Localities. Ormond B195/18, 195/31 (Holotype here designated); Pokeno B249/18,/19 Rangitikei River B228/5,/6 Whangamarino B328/31.

Age. Opoitean-Castlecliffian (Pliocene-Pleistocene).

The leaf Oliver described as the type specimen of Parsonsia obtusa matches his Beilschmiedia ovata in shape, venation and tertiary reticulation. It is slightly smaller and the secondaries are closer than in the type of B. ovata; it is possible this leaf may have come from an exposed portion of a tree.

Family Piperaceae

Genus Piper L.

Piper erewhonensis n.sp. (Pl. 27, Fig. 1)

40 mm. long, 27 mm. wide. Lower and middle sections of a probably ovate leaf. Margin entire. Surface flat with lightly impressed veins. Midrib straight 0.7 mm. wide at base. Venation camptodromous. Secondary veins alternate, arising singly, except for basal two on each side which leave the midrib at the same point, the lower at 90°, the upper at 60°. Upper secondaries leaving midrib at 40° and curving towards apex. Major secondaries branching 1/3 way to apex. Tertiary venation consisting of prominent intersecondaries, with fine interconnecting venules.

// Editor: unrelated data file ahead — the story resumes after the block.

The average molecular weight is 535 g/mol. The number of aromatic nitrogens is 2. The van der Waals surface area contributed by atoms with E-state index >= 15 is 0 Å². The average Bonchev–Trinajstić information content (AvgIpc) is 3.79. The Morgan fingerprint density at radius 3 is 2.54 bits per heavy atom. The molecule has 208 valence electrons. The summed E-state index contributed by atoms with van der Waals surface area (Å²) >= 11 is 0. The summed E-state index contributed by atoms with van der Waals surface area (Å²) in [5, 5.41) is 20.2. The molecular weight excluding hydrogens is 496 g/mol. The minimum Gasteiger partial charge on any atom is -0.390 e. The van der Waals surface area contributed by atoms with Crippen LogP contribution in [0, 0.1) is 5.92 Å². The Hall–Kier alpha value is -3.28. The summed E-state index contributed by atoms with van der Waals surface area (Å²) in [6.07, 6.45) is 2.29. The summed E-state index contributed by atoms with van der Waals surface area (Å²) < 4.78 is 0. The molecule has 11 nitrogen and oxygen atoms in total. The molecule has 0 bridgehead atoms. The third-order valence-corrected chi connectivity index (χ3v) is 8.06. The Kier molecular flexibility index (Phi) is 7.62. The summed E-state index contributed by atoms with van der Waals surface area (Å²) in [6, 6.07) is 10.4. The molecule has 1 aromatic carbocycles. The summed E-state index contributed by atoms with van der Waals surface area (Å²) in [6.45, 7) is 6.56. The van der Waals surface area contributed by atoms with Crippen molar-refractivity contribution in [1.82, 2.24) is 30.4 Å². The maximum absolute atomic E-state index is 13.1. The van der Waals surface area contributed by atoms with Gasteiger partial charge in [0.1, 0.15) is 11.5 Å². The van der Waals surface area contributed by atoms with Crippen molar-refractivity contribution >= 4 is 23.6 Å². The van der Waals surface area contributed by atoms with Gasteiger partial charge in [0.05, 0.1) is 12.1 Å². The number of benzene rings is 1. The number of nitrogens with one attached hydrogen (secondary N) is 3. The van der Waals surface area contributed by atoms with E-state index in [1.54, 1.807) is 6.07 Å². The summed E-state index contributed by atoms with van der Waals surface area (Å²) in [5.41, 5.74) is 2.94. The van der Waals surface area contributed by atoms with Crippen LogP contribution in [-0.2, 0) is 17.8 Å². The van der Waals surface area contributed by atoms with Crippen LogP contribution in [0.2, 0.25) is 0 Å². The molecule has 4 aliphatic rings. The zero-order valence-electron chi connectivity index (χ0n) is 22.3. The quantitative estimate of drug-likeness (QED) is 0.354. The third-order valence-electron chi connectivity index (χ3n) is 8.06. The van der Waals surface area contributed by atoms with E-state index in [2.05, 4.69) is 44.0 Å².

Locality. “Erewhon” Station B136/30 Holotype.

Age. Opoitean (Pliocene).

This general form of venation is found in the New Zealand Macropiper excelsum Miq. but the shape of the leaf agrees far more with specimens of Piper (Yuncker, 1952). The species name refers to the locality name used by Park (1886), taken from the name of the sheep station at the Rangitikei River.

Family Polygonaceae

Genus Rumex L.

Rumex pachyperianthus n.sp. (Text-fig. 1, Figs. 4, 5.)

Outer portion of fruit, irregularly ovoid, base cuneate, apex acuminate, trigonous, faces flat to convex. Shortly pedunculate and dehiscing along angles, dehiscence extending three-quarters of length of fruit. Surface irregularly cristate. Wall 0.2 mm thick, amorphous in structure Interior smooth.

Measurements of twenty specimens:

Average Range Holotype (B226/131)
Length 2.0 mm 1 5–2.2 mm. 2.2 mm.
Greatest Diameter 1.5 mm. 1.4–1.8 mm. 1.5 mm.